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Picture of Restoring a 1926 typewriter case
The typewriter is a Corona made in 1926.  I came across it in a yard sale and, having no real use for an old typewriter, I bought it anyway!  Actually, I spent many years using a typewriter, but gladly made the switch when computers and printers came along.  Still, I have fond memories of old manual typewriters.

The only thing wrong with the typewriter was that someone installed one of the ribbon spools upside down (so the typewriter wouldn't automatically reverse the ribbon when it came to the end of the spool).  I wound a new ribbon onto the spool, installed it correctly, and the typing machine worked fine.

The case for this portable typewriter was another matter, however, so the rebuilding of the case is what I'll focus on in this Instructable.
 
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Step 1: Evaluate the condition of the case

Picture of Evaluate the condition of the case
This typewriter's case had many problems, the most obvious being the fabric covering was beginning to disintegrate.  I really couldn't tell what this fabric was made of, but it appeared to be some sort of woven cloth that had a thin coating on the outside.  The fabric was very thin, and was rotted and worn in many places.

The fabric on the inside of the case was still in good shape, so I decided to leave the original as it was.

Because the black finish of the fabric on the outside of the case was powdery and flaking off, attempting to repair and re-glue the original fabric was not an option.  So, I decided to rip off all the old fabric and attempt to recover the case with something that looked like the original.

Step 2: Remove the hardware

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Before ripping off the fabric, first I had to remove all the hardware, and that turned into quite a task.

Most of the hardware on this case was held on by split rivets -- the kind of rivets that spread as they are inserted into the wood core of the case.  To remove these I used a pair of wire cutters to pry the rivets loose, and occasionally a rivet would come out with a chunk of the wood case attached.  When this happened, I would fill the damaged wood with wood filler, and sand it back down after it was dry.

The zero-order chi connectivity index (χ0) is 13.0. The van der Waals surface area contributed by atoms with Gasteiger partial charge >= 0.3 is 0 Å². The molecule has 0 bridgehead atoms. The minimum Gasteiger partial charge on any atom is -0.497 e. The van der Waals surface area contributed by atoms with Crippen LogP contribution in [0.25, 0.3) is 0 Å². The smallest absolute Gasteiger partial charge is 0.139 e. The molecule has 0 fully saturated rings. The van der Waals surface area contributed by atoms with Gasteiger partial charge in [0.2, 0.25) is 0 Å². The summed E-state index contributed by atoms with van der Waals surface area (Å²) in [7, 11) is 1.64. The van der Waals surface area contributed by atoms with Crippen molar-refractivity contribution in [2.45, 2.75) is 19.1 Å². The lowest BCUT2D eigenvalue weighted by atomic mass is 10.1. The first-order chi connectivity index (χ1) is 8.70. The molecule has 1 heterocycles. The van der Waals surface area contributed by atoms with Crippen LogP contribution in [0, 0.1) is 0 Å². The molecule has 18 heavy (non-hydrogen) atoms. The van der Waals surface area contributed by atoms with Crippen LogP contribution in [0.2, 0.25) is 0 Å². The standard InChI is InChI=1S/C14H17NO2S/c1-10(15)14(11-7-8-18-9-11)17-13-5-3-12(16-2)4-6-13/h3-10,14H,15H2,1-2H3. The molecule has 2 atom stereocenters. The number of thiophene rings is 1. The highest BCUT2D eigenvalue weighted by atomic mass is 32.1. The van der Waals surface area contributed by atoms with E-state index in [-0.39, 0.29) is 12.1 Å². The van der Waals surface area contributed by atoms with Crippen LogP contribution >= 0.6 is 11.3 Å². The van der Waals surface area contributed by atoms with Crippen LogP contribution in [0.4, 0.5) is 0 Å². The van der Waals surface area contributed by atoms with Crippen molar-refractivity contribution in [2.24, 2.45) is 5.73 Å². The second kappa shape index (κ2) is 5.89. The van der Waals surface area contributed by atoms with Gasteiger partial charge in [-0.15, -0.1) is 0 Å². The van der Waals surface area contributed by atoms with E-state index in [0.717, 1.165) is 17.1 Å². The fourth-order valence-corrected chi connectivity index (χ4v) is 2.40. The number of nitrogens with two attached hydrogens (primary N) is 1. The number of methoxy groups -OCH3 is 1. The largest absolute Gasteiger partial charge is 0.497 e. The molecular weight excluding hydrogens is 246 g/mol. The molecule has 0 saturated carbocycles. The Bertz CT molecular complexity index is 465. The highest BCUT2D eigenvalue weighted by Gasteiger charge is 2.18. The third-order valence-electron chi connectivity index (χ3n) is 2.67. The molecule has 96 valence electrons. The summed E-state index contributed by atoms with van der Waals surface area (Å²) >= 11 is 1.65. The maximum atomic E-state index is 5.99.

A few of the rivets were traditional mushroom style rivets.  Where I found these, I ground off the back of the rivet and punched it out using a small punch and hammer.

Step 3: Peel off the old cover

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Once the hardware was removed, I ripped off the old fabric.

With the fabric removed I found that several joints in the wooden case had become loose over the years, so I re-glued everything that was loose.

Once the case was structurally sound, I lightly sanded it to smooth out any dried glue that had held the fabric.

Step 4: Install new fabric

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Then it was off to the fabric store, with a sample of the old fabric in my hand.  My first thought was to recover the case in a thin black vinyl, but none of the vinyl looked anything like the original fabric.  With the original fabric you could see the weave pattern of the cloth.  What I finally settled on was a tightly woven nylon (the clerk at the store said it was the same nylon used to make parachute pants).  Even though this fabric had no coating like the original, it looked almost identical. 

I also picked up some spray adhesive for gluing the fabric to the wood case.

Step 5: Re-install the hardware

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Recovering the case turned out to be relatively easy.  I cut the cloth oversize for the top part of the case, glued it to the top, then the front and back, and down about 1 inch on the sides.  I then made separate side panels and glued them on.  This was essentially the same process used by the original manufacturer.  The lower half of the case was done the same way.

After the glue had dried, I then reinstalled the original hardware (after cleaning it  with metal polish).  Since I couldn't use the original split rivets, I used wood screws to reattach the hardware.

The final step will be to re-dye the handle black, which I will do as soon as I replenish my bottle of black leather dye.

This project was much easier than I thought it would be when I started.  The only difficult part was removing the hardware, but once that was done the rest was no different than hanging wallpaper!

And now, should the power go out, I can use this ancient typewriter to send out my email.  Oh wait, I guess you can't do that with an old typewriter.  Well, I guess you could by sending it in an envelope with a stamp on it!
Lotus142 years ago
Very nice. I have an old portable typewriter that looks different, but the case is almost identical. I was looking at doing a cleanup, but what I really need to do is replace the handle.
where did you find the rivets you used?
knife141 (author)  Lotus142 years ago
I buy rivets from Tandy Leathercraft, but you can probably find them at most large craft stores that have a leatherworking section.
c-biscuit3 years ago
How did you re attach the hardware? Did you use rivets?

C
knife141 (author)  c-biscuit3 years ago
I used both rivets and machine screws & nuts.
Winged Fist3 years ago
Beautiful restoration job... When someone finds this in 100 years, they'll think they found 185 year old typewriter case like new!;-)
knife141 (author)  Winged Fist3 years ago
Thanks! Hopefully when they find it it will be in better shape than it was when I found it!